A sex and pregnancy manual from 1680 that was incorrectly attributed to Aristotle is going up for auction this month at Lyon & Turnbull in England.
"Aristotle's Compleat Master-Piece" may have been banned in Britain until the 1960s, according to some sources, though that is uncertain. One thing is for sure: "It was taboo and a lot of people didn't want their name on it," said Lyon & Turnbull book specialist Cathy Marsden, during an interview.
As for why the book was pegged to Aristotle, "we think it was just to kind of raise the profile of the book," Marsden said. Also, there has been some suggestion that bits of the book, though not very much at all, could be attributed to Aristotle's work. Bits also seem to come from the work of 17th-century physician Nicholas Culpeper and 13th-century saint and grand thinker Albertus Magnus.
The book, though taboo, was by no means "The Joy of Sex," the 1972 cookbook-esque writing known for its explicit drawings of sex poses and the like. Images in this "master-piece" show a woman's torso and drawings of hairy children with extra limbs, and according to the Guardian, an image showing a woman's torso opened up to reveal a baby in her womb. But there are no actual explicit images, she said. [The Sex Quiz: Myths, Taboos & Bizarre Facts]
"It kind of explains the approach to marriage and when young people should be getting married and then it goes on to try to explain why children have deformities; they call it monstrous births," Marsden told LiveScience. "They explain how to conceive children and how to conceive male and female children," said Marsden, adding the book describes what type of moon to lie under to conceive a male or female child.
In the book section entitled "Of monsters and monstrous births," the author(s) describe disfigured and hairy babies as "monsters." For instance, in some editions of the book, it reads, "Another monster, representing a hairy child: It was covered with hair like a beast. That which rendered it more frightful was, that its navel was in the place where his nose should stand, and his eyes placed where his mouth should have been, and its mouth was in the chin."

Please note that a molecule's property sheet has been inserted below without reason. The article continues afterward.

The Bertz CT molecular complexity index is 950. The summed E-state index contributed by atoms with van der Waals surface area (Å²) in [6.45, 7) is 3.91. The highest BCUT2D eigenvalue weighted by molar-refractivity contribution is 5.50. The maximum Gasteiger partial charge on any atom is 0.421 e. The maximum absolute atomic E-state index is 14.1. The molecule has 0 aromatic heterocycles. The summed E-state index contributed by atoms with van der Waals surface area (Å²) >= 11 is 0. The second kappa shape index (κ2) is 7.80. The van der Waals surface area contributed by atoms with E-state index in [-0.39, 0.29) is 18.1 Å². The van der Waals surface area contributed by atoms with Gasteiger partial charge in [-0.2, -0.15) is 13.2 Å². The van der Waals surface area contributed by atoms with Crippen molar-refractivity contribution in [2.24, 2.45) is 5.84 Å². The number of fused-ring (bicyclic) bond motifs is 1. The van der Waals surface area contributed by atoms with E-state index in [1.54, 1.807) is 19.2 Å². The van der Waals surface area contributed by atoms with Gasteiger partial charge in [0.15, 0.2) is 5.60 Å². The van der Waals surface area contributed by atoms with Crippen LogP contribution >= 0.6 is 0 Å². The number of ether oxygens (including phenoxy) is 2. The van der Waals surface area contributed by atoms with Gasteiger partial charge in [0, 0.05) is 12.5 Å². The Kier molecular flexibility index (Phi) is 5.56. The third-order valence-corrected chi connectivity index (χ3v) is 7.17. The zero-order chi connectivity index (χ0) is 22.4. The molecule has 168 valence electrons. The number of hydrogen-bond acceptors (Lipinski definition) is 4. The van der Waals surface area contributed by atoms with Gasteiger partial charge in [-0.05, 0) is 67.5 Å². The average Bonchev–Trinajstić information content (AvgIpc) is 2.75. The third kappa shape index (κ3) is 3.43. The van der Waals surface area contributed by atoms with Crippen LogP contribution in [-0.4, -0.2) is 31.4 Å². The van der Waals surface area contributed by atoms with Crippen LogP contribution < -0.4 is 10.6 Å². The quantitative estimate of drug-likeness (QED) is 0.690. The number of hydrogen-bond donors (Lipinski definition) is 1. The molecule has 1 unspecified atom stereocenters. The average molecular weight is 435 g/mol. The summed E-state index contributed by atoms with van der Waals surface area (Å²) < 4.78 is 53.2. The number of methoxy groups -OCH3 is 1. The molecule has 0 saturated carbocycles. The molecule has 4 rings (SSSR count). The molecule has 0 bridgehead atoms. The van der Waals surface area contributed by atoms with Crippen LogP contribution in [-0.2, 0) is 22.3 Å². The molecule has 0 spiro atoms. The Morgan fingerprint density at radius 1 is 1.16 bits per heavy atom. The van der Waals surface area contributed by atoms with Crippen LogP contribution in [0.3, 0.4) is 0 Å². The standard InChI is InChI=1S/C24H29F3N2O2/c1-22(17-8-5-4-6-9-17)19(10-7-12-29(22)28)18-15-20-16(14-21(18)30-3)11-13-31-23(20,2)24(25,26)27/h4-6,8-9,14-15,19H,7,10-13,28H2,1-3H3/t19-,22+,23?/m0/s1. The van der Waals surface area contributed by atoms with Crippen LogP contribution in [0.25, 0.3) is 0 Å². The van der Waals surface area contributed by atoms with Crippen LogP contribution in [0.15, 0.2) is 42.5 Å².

"There is one bit that says a child was born black because the mother was thinking of a black man when she conceived him," Marsden said.
In a section of one edition of the book explaining "what conception is," the author writes, "The first day after the conception she feels a slight quivering or illness running through the whole body; a tickling in the womb, a little pain in the lower parts of the belly." That passage goes on to describe the "giddiness" felt and "pimples in the face" that apparently were thought to occur days after conception.
Another section details "directions for midwives."
The edition being auctioned at Lyon & Turnbull may have been published in 1766, according to The Guardian.
The bidding will start on Jan. 16 at the auction house in Edinburgh at between 300 and 400 British pounds (between $487 and $650). Other items going up for auction the same day include the rare, eight-volume history "A History of the Birds of Europe," by 19th-century ornithologist Henry Dresser, as well as a hand-colored 16th-century map of Africa, Marsden said.
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Jeanna served as editor-in-chief of Live Science. Previously, she was an assistant editor at Scholastic's Science World magazine. Jeanna has an English degree from Salisbury University, a master's degree in biogeochemistry and environmental sciences from the University of Maryland, and a graduate science journalism degree from New York University. She has worked as a biologist in Florida, where she monitored wetlands and did field surveys for endangered species. She also received an ocean sciences journalism fellowship from Woods Hole Oceanographic Institution.